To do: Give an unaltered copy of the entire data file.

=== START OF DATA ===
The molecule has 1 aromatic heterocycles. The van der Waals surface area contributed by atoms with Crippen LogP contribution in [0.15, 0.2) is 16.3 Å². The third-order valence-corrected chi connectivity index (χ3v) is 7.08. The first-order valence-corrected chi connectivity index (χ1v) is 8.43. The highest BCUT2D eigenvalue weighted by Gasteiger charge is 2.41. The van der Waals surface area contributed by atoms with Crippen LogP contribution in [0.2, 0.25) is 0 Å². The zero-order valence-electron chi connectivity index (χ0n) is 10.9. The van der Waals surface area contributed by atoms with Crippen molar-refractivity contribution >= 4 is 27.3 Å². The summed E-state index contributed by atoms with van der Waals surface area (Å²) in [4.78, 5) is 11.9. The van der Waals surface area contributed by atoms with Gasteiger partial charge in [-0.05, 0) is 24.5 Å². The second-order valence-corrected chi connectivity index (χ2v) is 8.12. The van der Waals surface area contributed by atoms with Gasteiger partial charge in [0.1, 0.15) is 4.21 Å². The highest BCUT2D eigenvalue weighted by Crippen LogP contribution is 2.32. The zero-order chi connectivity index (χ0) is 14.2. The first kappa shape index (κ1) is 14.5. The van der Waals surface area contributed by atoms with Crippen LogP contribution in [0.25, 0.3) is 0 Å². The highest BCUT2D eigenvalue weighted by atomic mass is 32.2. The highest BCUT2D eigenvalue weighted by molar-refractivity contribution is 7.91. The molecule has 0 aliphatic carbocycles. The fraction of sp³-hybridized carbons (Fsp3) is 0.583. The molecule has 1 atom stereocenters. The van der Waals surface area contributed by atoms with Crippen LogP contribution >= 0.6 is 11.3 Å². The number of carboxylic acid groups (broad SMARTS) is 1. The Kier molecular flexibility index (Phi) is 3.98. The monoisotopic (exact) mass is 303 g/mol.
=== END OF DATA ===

The molecule has 1 aromatic heterocycles. The van der Waals surface area contributed by atoms with Crippen LogP contribution in [0.15, 0.2) is 16.3 Å². The third-order valence-corrected chi connectivity index (χ3v) is 7.08. The first-order valence-corrected chi connectivity index (χ1v) is 8.43. The highest BCUT2D eigenvalue weighted by Gasteiger charge is 2.41. The van der Waals surface area contributed by atoms with Crippen LogP contribution in [0.2, 0.25) is 0 Å². The zero-order valence-electron chi connectivity index (χ0n) is 10.9. The van der Waals surface area contributed by atoms with Crippen molar-refractivity contribution >= 4 is 27.3 Å². The summed E-state index contributed by atoms with van der Waals surface area (Å²) in [4.78, 5) is 11.9. The van der Waals surface area contributed by atoms with Gasteiger partial charge in [-0.05, 0) is 24.5 Å². The second-order valence-corrected chi connectivity index (χ2v) is 8.12. The van der Waals surface area contributed by atoms with Gasteiger partial charge in [0.1, 0.15) is 4.21 Å². The highest BCUT2D eigenvalue weighted by Crippen LogP contribution is 2.32. The zero-order chi connectivity index (χ0) is 14.2. The first kappa shape index (κ1) is 14.5. The van der Waals surface area contributed by atoms with Crippen LogP contribution in [0.25, 0.3) is 0 Å². The highest BCUT2D eigenvalue weighted by atomic mass is 32.2. The highest BCUT2D eigenvalue weighted by molar-refractivity contribution is 7.91. The molecule has 0 aliphatic carbocycles. The fraction of sp³-hybridized carbons (Fsp3) is 0.583. The molecule has 1 atom stereocenters. The van der Waals surface area contributed by atoms with Crippen LogP contribution >= 0.6 is 11.3 Å². The number of carboxylic acid groups (broad SMARTS) is 1. The Kier molecular flexibility index (Phi) is 3.98. The monoisotopic (exact) mass is 303 g/mol.